For many years, major U.S. entertainment companies have been trying to gain the power to make websites disappear from the Internet at their say-so. The Internet blacklist bills SOPA and PIPA were part of that strategy, along with the Department of Homeland Security’s project of seizing websites that someone accused of copyright infringement. Hollywood’s quest for more censorship power was on display again today at a House of Representatives committee hearing that was supposed to be discussing reforms at ICANN, the nonprofit organization that oversees the Internet’s domain name system. Amidst a discussion of new top-level domain names (such as “.sucks”), a lawyer representing the Motion Picture Association of America (MPAA), the Recording Industry Association of America (RIAA), and other groups told the House Judiciary Committee’s Internet subcommittee that ICANN should force the companies that register domain names to suspend domains based on accusations of copyright infringement.

If this sounds familiar, that’s probably because it’s exactly the sort of system that the disastrous SOPA bill would have created—one where entire websites can be forced to go dark, without a day in court, because some material on the site is accused of infringing a copyright. We wrote about this strategy in March, when it appeared in the US Trade Representative’s “Notorious Markets List,” also at Hollywood’s request.

This new strategy to obtain censorship power is based on vague language in the agreements that ICANN made with the companies selling names in new top-level domains like .website, .ninja, and .biz. The agreements say that domain name registrars “shall take reasonable and prompt steps to investigate and respond appropriately to any reports of abuse.” The agreements don’t mention copyright, or require domain registrars to disable a domain without a court order. But that didn’t stop Steve Metalitz, the lawyer for a coalition that includes MPAA and RIAA, from arguing that “reports of abuse that are submitted to registrars by right-holders” should lead to “investigation” and “redress.” Of course, a registrar like Tucows or Namecheap has no control over the contents of websites—they simply register domain names. From a technical standpoint, the only “redress” a registrar can offer to a copyright holder such as a movie studio is to suspend a site’s domain name, making the entire site inaccessible to most visitors.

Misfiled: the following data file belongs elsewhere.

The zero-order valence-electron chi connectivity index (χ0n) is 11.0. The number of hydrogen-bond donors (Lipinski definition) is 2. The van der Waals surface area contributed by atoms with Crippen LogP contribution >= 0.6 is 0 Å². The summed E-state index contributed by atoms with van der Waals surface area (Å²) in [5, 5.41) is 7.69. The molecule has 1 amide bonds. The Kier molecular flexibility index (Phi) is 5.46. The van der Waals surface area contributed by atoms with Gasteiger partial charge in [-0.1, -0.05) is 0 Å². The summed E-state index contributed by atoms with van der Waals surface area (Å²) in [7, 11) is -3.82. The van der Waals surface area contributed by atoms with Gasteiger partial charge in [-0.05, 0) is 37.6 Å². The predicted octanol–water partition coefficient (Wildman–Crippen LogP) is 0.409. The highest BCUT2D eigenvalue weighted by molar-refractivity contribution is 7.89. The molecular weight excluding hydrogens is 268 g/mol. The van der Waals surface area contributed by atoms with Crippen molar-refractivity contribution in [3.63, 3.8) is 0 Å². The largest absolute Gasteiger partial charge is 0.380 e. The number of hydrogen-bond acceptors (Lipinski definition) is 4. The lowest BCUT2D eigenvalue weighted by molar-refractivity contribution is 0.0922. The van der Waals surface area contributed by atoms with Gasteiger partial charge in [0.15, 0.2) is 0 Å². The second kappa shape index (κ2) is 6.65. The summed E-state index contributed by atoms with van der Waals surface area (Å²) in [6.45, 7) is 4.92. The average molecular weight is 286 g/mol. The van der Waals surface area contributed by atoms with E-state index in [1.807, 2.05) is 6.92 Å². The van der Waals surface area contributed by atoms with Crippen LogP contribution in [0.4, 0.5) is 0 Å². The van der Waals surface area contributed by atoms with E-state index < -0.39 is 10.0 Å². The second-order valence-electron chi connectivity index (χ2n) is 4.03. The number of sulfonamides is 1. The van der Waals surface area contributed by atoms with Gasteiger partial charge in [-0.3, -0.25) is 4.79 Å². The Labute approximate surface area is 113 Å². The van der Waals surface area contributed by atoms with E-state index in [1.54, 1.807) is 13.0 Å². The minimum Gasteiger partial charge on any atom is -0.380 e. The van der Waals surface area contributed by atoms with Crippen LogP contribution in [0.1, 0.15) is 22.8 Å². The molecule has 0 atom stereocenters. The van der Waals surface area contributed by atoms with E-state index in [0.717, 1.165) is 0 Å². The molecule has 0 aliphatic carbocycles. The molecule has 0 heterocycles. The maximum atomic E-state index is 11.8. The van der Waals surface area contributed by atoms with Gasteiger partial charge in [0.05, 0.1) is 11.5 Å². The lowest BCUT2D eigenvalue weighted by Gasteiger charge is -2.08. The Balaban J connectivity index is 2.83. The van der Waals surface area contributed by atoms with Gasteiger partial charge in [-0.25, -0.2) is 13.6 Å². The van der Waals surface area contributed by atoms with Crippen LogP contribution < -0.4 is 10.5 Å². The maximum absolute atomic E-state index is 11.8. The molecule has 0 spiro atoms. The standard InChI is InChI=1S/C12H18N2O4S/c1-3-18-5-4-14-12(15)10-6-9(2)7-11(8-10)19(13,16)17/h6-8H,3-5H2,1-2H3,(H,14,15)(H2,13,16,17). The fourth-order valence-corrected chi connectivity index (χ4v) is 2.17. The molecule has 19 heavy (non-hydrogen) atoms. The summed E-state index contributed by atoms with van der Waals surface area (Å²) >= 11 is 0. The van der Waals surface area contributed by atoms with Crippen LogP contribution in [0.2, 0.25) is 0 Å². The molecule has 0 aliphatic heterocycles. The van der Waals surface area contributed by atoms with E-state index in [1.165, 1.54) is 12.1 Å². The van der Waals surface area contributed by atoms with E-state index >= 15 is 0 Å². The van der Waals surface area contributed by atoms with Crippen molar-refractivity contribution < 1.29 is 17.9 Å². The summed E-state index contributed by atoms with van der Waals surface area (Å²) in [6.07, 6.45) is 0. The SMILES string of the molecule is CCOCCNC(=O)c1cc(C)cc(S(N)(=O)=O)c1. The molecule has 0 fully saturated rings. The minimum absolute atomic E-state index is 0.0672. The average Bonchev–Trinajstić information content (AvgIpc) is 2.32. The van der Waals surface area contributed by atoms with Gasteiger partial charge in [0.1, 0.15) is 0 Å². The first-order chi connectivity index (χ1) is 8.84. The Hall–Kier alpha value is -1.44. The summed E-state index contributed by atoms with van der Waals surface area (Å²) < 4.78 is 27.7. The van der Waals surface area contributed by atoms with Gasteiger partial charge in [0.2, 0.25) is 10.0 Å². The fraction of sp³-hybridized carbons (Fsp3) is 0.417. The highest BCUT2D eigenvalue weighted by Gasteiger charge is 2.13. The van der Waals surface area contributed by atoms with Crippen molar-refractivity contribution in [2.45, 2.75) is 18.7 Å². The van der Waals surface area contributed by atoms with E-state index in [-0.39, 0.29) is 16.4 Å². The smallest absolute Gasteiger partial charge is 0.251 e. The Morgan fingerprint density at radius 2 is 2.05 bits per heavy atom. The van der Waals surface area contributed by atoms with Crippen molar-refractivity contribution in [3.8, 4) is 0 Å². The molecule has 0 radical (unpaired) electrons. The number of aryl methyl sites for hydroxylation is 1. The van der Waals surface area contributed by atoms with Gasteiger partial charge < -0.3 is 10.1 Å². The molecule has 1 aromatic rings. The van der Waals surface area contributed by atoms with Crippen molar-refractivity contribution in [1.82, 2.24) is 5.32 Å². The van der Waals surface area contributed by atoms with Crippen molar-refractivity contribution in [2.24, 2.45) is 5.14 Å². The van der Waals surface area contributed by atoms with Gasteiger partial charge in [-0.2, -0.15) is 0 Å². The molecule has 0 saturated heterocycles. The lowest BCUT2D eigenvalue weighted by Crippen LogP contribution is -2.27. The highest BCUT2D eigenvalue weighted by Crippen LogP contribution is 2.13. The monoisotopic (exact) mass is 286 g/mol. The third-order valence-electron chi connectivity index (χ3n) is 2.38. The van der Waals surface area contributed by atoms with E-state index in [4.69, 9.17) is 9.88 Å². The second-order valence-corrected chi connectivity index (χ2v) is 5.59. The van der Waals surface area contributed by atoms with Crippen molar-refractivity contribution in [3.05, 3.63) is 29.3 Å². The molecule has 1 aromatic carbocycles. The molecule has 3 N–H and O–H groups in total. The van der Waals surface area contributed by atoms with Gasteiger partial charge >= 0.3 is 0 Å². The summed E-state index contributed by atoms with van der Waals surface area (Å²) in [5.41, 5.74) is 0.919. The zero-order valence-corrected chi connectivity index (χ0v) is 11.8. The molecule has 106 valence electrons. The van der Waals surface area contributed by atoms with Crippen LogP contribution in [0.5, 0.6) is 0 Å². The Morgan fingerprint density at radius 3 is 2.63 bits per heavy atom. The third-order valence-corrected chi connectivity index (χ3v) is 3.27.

On top of those problems, using the DNS system to enforce copyright (or other politically-driven speech regulations like libel, sedition, or blasphemy) raises reliability and security problems, and risks splitting a global system into national or regional fiefs.

As EFF and many other organizations pointed out during the SOPA debate, censoring entire websites based on mere accusations of copyright infringement is deeply problematic. Laws like Section 512 of the Digital Millennium Copyright Act and Section 230 of the Communications Decency Act protect intermediaries and platforms for speech against liability for the content uploaded by their users. These laws embody a tradition of free speech protections that require a strong legal justification, and a fair process, before speech can be suppressed by fiat. 

Copyright was not supposed to be the focus of today’s hearing on ICANN. EFF submitted a letter to the committee pointing out the dangers of using ICANN as a forum for entertainment companies’ website-blocking aspirations. Fortunately, Mr. Metalitz’s suggestion of SOPA-style blocking didn’t pass unnoticed. Representatives Zoe Lofgren and Blake Farenthold both called it out for the bad idea it is.

We’ve never believed that the defeat of SOPA ended the MPAA and RIAA’s ambitions for a quick and easy way to censor websites without the inconvenience of a fair legal process. That’s why we’ll continue to look for new variants of this bad idea no matter where they appear, and fight to stop them becoming reality.

Related Issues